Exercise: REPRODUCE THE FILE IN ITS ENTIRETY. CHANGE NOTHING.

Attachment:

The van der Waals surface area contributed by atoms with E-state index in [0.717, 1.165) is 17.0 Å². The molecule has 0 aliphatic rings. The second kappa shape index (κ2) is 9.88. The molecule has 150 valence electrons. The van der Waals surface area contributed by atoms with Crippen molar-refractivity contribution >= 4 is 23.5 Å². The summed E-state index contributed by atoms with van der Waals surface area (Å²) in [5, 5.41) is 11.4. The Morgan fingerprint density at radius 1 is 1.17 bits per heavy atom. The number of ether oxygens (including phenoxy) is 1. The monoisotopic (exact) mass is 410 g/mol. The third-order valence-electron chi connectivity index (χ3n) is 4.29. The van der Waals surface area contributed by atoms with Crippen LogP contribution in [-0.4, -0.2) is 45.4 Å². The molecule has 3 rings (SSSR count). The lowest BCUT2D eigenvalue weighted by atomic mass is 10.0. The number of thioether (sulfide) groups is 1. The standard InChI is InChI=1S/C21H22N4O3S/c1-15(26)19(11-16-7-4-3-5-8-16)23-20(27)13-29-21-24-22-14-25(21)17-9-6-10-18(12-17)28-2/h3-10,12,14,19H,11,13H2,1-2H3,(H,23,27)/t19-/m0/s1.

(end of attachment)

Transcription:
The van der Waals surface area contributed by atoms with E-state index in [0.717, 1.165) is 17.0 Å². The molecule has 0 aliphatic rings. The second kappa shape index (κ2) is 9.88. The molecule has 150 valence electrons. The van der Waals surface area contributed by atoms with Crippen molar-refractivity contribution >= 4 is 23.5 Å². The summed E-state index contributed by atoms with van der Waals surface area (Å²) in [5, 5.41) is 11.4. The Morgan fingerprint density at radius 1 is 1.17 bits per heavy atom. The number of ether oxygens (including phenoxy) is 1. The monoisotopic (exact) mass is 410 g/mol. The third-order valence-electron chi connectivity index (χ3n) is 4.29. The van der Waals surface area contributed by atoms with Crippen LogP contribution in [-0.4, -0.2) is 45.4 Å². The molecule has 3 rings (SSSR count). The lowest BCUT2D eigenvalue weighted by atomic mass is 10.0. The number of thioether (sulfide) groups is 1. The standard InChI is InChI=1S/C21H22N4O3S/c1-15(26)19(11-16-7-4-3-5-8-16)23-20(27)13-29-21-24-22-14-25(21)17-9-6-10-18(12-17)28-2/h3-10,12,14,19H,11,13H2,1-2H3,(H,23,27)/t19-/m0/s1.